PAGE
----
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The Spanish woman is transferring yarn from one hooked high-whorl spindle to another as she smoothes and re-spins it. This photograph was taken by Eugene Smith in 1950.
After completing the tam, I decided that it needed a pair of mittens to go along with. While browsing through my Knitters Magazine collection, I came across a pattern for a Latvian stained glass mitten, designed by Lizbeth Upitis. I adapted some of the colors to match those of the tam.
My first Fair Isle project was adapted from a pattern created by Mary Rowe in Vogue Knitting Magazine, Winter Special 1990-91. The original color shade was based on green, but I only had shetland yarn from a sales bin to work with. With help from the ladies at Yarns International, I was able to come up with this color combination.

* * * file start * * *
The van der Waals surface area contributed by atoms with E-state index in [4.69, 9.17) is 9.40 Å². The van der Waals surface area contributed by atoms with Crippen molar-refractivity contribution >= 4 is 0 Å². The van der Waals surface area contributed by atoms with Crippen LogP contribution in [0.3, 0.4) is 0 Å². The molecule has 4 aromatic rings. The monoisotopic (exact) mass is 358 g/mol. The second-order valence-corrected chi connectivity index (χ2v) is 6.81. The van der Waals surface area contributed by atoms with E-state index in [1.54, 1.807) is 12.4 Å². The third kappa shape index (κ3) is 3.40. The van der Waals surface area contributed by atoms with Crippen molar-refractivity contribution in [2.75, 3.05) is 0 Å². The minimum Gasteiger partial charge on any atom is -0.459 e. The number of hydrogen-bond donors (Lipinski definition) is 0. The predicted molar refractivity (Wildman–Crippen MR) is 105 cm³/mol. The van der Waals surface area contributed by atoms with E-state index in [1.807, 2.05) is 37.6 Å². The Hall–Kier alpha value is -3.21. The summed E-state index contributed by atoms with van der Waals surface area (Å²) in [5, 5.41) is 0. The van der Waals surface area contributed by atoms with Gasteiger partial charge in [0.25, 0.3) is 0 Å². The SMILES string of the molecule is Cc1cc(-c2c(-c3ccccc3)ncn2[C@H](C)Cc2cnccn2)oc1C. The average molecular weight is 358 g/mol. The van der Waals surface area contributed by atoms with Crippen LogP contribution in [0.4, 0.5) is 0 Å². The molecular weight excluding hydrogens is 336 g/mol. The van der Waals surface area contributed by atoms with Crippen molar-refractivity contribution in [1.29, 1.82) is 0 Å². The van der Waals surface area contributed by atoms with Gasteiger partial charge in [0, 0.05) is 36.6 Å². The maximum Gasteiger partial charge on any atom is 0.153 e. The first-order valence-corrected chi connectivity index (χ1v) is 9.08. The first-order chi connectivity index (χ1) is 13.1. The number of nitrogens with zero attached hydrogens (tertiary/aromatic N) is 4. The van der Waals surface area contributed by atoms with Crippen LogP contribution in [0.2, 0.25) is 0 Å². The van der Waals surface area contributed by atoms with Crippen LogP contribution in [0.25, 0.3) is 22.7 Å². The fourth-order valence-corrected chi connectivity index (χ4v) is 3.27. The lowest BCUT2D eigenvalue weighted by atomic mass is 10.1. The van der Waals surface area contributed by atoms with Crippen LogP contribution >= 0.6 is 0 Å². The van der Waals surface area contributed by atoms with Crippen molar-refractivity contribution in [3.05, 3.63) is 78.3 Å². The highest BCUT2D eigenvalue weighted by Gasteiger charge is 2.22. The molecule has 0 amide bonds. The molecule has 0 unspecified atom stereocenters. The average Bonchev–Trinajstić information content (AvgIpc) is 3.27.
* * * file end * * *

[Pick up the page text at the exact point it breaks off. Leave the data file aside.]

About a year after I started knitting, I felt ready enough to attempt a full-size, two-color project. So I signed up for a Norwegian sweater class. I fully expected to finish the sweater by the end of the class sessions. Boy, was I wrong. First . . . I aimed for Christmas, and had to rip back quite a bit because I made mistakes. Then came New Years, and I was still knitting. As the countdown started for the Winter Olympics 1994 in Norway began, I expected to be wearing the sweater by then. As I was watching the various sports events (and wishing I could be there so I could get a closer look a the sweaters the spectators were wearing), I was working on the sleeves. It was only three days after the Olympicss were completed that I finally got to wear this sweater.
Of course, I have more to show, but first I need to get this old, old page updated . . .